This is usually the first question in peoples’ minds—and for good reason. It’s important.
The overwhelming majority of the time, the police officer who arrives at the scene of the accident will decide who he or she believes to be at fault. Usually, the officer will issue a citation, commonly called a “ticket,” to the person at fault. In an urban or metropolitan area like Atlanta, Lawrenceville, Jonesboro, or Roswell (where we have offices), an officer normally arrives at the scene of the accident fairly quickly. If you were struck in the rear by another driver, that other driver will almost always be cited with “following too closely” in violation of O.C.G.A. § 40-6-49. Other common citations in Georgia include failure to maintain lane under O.C.G.A. § 40-6-48, failure to yield under O.C.G.A § 40-6-71, and failure to obey a traffic light under O.C.G.A § 40-6-20.
Not everyone realizes it, but Georgia law allows for percentages of fault under O.C.G.A. § 51-12-33. That can make sense if both parties did something wrong—if, for instance, the first driver pulled out from a stop sign without looking, and a second driver who was speeding hit him or her, then both parties are at fault. If you were in a car accident and the other driver was 80% at fault, then you could recover 80% of the total damages (in other words, 80% of your medical bills, pain and suffering, etc.). As long you were 49% at fault or less—in other words, as long as the other person(s) are mostly at fault—you can recover at least some damages under Georgia law. Of course in many cases, only one party is at fault. If you were lawfully sitting at a red light when another driver struck your car in the rear, the other driver should bear 100% of the fault.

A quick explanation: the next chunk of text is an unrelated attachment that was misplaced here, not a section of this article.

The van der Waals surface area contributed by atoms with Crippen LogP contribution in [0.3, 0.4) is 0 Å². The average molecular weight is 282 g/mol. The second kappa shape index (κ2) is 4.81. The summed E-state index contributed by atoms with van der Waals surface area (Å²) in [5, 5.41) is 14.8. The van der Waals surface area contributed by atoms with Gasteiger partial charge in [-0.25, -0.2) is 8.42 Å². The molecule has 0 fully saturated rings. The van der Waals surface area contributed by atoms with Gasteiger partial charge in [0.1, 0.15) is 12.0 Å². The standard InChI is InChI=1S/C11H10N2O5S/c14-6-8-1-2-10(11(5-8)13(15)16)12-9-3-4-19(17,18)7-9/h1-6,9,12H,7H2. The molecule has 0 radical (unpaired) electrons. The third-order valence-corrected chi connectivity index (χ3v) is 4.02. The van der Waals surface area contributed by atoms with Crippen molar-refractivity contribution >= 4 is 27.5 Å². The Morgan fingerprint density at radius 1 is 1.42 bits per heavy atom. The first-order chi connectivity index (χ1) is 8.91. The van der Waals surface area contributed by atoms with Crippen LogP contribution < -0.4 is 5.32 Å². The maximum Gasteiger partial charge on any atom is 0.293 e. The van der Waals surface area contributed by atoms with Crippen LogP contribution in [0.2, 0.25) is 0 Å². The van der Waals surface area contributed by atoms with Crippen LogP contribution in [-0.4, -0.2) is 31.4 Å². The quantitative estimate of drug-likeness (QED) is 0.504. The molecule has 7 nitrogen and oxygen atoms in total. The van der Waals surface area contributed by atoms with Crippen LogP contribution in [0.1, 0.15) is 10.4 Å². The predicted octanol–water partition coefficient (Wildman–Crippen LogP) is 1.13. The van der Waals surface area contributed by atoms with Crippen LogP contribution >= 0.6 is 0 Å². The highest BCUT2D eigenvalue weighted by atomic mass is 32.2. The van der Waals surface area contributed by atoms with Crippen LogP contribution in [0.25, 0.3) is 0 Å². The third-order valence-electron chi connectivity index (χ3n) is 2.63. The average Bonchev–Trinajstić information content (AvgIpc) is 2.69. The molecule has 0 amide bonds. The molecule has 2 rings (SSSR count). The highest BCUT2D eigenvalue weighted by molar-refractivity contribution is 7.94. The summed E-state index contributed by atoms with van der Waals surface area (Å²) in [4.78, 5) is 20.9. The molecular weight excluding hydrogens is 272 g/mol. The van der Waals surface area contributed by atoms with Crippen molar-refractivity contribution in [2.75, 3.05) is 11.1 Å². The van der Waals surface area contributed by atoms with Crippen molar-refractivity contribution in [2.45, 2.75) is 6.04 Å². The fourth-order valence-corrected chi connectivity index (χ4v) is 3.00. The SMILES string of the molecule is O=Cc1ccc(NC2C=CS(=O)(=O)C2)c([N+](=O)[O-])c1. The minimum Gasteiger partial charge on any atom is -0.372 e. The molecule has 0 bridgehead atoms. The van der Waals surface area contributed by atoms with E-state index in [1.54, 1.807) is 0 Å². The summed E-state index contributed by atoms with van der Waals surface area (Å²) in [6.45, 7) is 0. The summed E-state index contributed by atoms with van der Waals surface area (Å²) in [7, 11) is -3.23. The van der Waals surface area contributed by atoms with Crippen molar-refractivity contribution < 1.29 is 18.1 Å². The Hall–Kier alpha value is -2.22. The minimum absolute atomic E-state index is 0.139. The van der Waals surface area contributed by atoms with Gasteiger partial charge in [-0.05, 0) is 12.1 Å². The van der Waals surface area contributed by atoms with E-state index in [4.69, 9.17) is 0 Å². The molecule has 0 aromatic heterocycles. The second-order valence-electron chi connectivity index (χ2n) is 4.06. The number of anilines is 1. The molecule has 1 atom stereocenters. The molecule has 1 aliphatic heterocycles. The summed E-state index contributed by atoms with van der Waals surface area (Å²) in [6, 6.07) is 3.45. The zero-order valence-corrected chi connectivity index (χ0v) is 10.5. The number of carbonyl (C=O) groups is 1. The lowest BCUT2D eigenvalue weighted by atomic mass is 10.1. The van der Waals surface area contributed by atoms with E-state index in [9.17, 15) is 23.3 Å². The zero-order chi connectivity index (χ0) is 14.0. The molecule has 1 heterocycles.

Under Georgia law, percentages of fault can also be applied to people not involved in the lawsuit, also known as “nonparties.” For example, imagine that Driver A was rear-ended by Driver B and sues Driver B. In court, however, Driver B testifies that the reason for the collision wasn’t that Driver B was texting and driving, but instead that Mr. Mechanic did a bad job repairing Driver B’s brakes the previous week. In that scenario, if the jury believes that Driver B is telling the truth, the jury might assign some percentage of fault to Mr. Mechanic. And if the jury assigned 60% of fault to Driver B and 40% to Mr. Mechanic, then Driver B’s insurance company would only have to pay 60% of the verdict.
This idea of percentage-based fault is called “apportionment,” and is set up by Georgia law. See O.C.G.A. § 51-12-33. Watch the video below to learn more about it.